English Faculty Research Publications

Taking the wildly conflicting critical evaluations of Elizabeth Bowen's final novel, Eva Trout, or Changing Scenes (1969) as its starting-point, this essay argues against 'interpreting' both the novel and its 'monstrous' heroine in conventional representational terms, to argue, instead, for an appreciation, or experience, of both novel and protagonist as instantiations of a process of becoming along Deleuzian lines. Rather than seeing Bowen's final novel as a (failed) attempt to do what the Anglo-Irish writer's previous work would have suggested this text to do as well, the novel and its eponymous heroine are approached as Bowen's ...


Review Of África En El Carnaval Mexicano By Marco Polo Hernández Cuevas, Elisa G. Rizo Jan 2011

Review Of África En El Carnaval Mexicano By Marco Polo Hernández Cuevas, Elisa G. Rizo

World Languages and Cultures Publications

Marco Polo Hernandez Cuevas propane la lectura del Carnaval como clave para el entendimiento de la herencia africana en Mexico. A lo largo de los cinco capftulos, tres de ellos publicados anteriormente, Hernandez interpreta las practicas culturales relacionadas con el Carnaval como una forma de resistencia africana iniciada desde la colonia. La siguiente cita resume la idea central, misma que esta presente a lo largo dellibro y es reiterada en sus conclusiones...


Affinity Studies And Open Systems: A Non-Equilibrium, Ecocritical Reading Of Goethe's Faust, Heather I. Sullivan Jan 2011

Affinity Studies And Open Systems: A Non-Equilibrium, Ecocritical Reading Of Goethe's Faust, Heather I. Sullivan

Modern Languages and Literatures Faculty Research

Ecocriticism’s contributions to the current rejection of dualistic thinking are noteworthy, particularly when this interdisciplinary field concentrates on hybridity and “relations” that preexist essences. In this mode, ecocriticism participates in a broader development of “affnity studies” that encompass the many efforts across the disciplines toward reconfiguring our “intraactions” with the world in terms that avoid dichotomies and Newtonian linearity and that utilize instead nonlinear, nondualistic forms of “hybridity.” Hybrids, in Steve Hinchliffe’s words, are “more or less durable bodies made up of similarly hybrid and impermanent relations.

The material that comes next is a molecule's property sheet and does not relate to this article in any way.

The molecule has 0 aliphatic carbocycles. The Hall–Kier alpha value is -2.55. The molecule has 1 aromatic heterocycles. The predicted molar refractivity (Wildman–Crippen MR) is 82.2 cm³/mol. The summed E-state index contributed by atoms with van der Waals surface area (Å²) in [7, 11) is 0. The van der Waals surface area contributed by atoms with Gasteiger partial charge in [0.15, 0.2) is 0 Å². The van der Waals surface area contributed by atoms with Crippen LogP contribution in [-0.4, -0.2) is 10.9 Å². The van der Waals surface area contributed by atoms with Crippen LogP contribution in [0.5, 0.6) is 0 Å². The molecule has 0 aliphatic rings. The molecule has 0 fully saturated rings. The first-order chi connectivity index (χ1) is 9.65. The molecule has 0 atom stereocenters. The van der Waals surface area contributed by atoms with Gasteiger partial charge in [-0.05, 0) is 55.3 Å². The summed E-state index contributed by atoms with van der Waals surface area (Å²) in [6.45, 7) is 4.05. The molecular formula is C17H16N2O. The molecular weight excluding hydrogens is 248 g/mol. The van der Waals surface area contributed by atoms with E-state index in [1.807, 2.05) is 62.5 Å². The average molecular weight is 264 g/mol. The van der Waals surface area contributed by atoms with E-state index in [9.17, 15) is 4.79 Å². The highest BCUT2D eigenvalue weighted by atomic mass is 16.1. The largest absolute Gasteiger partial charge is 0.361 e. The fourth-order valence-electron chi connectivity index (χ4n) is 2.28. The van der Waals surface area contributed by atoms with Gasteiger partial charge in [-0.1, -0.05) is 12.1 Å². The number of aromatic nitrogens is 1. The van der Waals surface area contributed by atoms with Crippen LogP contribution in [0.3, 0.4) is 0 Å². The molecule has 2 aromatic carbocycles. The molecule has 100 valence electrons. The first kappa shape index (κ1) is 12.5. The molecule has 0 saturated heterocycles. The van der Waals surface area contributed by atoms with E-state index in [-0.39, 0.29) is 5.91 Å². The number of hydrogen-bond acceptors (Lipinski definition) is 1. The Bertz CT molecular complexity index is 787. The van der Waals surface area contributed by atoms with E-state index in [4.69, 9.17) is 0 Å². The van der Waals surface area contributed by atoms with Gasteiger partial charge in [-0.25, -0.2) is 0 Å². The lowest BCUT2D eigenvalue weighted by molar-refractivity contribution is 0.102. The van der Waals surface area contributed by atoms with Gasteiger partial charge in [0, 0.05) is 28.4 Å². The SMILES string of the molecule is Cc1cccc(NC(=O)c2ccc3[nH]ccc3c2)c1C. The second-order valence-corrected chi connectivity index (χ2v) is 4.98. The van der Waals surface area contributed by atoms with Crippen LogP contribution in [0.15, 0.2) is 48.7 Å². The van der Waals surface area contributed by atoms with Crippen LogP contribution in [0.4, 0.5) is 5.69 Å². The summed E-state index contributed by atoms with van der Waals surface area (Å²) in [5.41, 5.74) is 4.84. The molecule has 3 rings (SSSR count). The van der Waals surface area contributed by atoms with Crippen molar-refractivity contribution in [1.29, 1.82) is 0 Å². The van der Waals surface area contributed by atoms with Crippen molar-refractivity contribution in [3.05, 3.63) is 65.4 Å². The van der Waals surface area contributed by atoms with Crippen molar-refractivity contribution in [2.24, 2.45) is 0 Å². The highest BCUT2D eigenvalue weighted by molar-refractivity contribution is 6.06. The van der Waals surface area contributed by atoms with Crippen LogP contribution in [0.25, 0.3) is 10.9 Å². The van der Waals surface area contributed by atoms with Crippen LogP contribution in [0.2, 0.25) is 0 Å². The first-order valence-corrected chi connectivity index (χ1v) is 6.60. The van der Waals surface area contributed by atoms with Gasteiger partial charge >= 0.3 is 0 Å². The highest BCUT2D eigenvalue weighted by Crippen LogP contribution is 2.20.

Nature In A Box: Ecocriticism, Goethe’S Ironic Werther, And Unbalanced Nature, Heather I. Sullivan Jan 2011

Nature In A Box: Ecocriticism, Goethe’S Ironic Werther, And Unbalanced Nature, Heather I. Sullivan

Modern Languages and Literatures Faculty Research

Ecocriticism emphasizes how our bodily and ecological boundaries are just as porous, inter-penetrable, and open as are our cultural and linguistic realms. As individual bodies and communities, we are fully immersed in our material environment and participating in constant exchanges of matter and energy. In this essay, I nevertheless advocate for a cautious approach to the ecocritical question of contested boundaries. After all, some boundaries and membranes are necessary to maintain living organisms. Regarding Timothy Morton’s assertion that we are “radically open,” I note the need for stable and healthy membranes to sustain life, such as our porous yet ...